Onto specifics...

Animal Companion/Familiar Magic Item Slot Allotments by Body Type

This is awesome and something that the system has needed for long time. I'm not going to say that the whole thing is balanced (because it's not) but the fact that this is broken down in an easy to use simple format is a great resource for a standardized format like PFS.

Archetypes - Carnivalist (Rogue), Huntermaster (Cavalier), and Mad Dog (Barbarian)

These are all great thematically and mechanically.

One major nitpick is the Mad Dog's Ferocious Fetch ability which allows him to command his animal companion to use the Drag manuever as a Swift action. Commanding an animal companion is already a Free action. Pay attention to these things editors.

Animal Tricks

The expanded options here are great and some really surprised and impressed me. Bombard, Aid, and Flank I'm looking at you. Never again will hard-nosed DMs be able to claim that your wolf/bear/koala isn't clever enough to step into a flank for you.

Feats

There's nothing really inspiring here but I love the precedent set here. There are feats in this chapter designed for familiars and animal companions to take - with their feat slots. I'm especially impressed that the text makes mention of the fact that familiars can pick up these feats by trading out feats they come with by default (very smart).

Animal Archetypes

Again, I love the prescedent set with this section and it's something I've never considered myself.

Again, a nitpick.

One archetype gives an animal companion ridden by a cavalier a bonus when charging. This replaces Share Spells.

Designers/Editors, Please Read

New Companions

Panda, Llama, Walrus, Moose.

NO LARGE BEAR


I see a future in this!

5/5

This book could be the start of a new hard back book called the Advanced Companion Guide. I truly do. I feel this has just scratched the surface of what is possible and that little scratch has revealed some very flavorful and fun ideas.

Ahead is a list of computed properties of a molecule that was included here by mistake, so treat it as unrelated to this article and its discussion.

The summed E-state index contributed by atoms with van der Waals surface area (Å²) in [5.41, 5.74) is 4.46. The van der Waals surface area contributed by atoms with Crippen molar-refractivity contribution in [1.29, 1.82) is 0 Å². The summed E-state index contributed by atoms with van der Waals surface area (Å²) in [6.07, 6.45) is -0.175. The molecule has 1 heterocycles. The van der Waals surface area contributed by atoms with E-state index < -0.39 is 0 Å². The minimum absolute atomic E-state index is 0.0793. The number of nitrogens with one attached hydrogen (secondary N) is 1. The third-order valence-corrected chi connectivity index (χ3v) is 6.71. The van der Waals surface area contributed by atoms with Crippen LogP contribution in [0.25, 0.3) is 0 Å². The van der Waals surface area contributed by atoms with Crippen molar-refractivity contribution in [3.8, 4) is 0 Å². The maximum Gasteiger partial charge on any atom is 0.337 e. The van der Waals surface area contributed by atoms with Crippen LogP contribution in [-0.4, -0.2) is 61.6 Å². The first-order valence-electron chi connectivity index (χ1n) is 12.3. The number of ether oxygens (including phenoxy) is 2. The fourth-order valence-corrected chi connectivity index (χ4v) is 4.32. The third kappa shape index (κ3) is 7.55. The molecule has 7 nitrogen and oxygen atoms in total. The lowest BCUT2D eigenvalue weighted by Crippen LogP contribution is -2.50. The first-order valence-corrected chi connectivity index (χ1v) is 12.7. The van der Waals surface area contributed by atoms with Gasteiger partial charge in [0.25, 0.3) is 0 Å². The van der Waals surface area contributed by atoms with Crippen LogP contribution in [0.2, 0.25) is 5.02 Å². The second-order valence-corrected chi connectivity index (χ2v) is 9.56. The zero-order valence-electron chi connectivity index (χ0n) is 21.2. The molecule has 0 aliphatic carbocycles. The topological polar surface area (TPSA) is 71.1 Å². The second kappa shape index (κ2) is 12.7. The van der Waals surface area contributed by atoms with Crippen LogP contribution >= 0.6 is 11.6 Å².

As another reviewer said, who wouldn't want to try a barbarian with a T-rex that can run out and drag that poor victim back for a proper mud stomping? Who doesn't dream of dive bombing birds dropping flasks of pain from on high?

I can understand why one poster was upset that he wanted more awesomeness out of this player companion, but not because it isn't awesome, it just leaves you wanting more!

The lists in this guide are very helpful, and gives you a very nice one stop shop resource for most things companion/familiar related. But I will say it again, the ACG (Advanced Companion Guide) should be on Paizo's to do list one day. I will gladly fork over $30+ for more of this goodness and some expanded ideas on building interesting class/companion combinations!


Not bad, but unimpressive

2/5

I was looking forward to Animal Archive's release for more than a month now and I gotta say I'm rather underwhelmed. It looks and feels awfully thin. $11 got me THIS??? As to the content, it's not bad, but there isn't all that much new stuff in it. There are only 3 archetypes for characters. There are a bunch of archetypes for animal companions/familiars, which is nice, but only a handful seem useful to adventurers. Some might be nice for a DM to put on an enemy, though. The feats are nothing impressive and some are even duplicates from other Pathfinder books.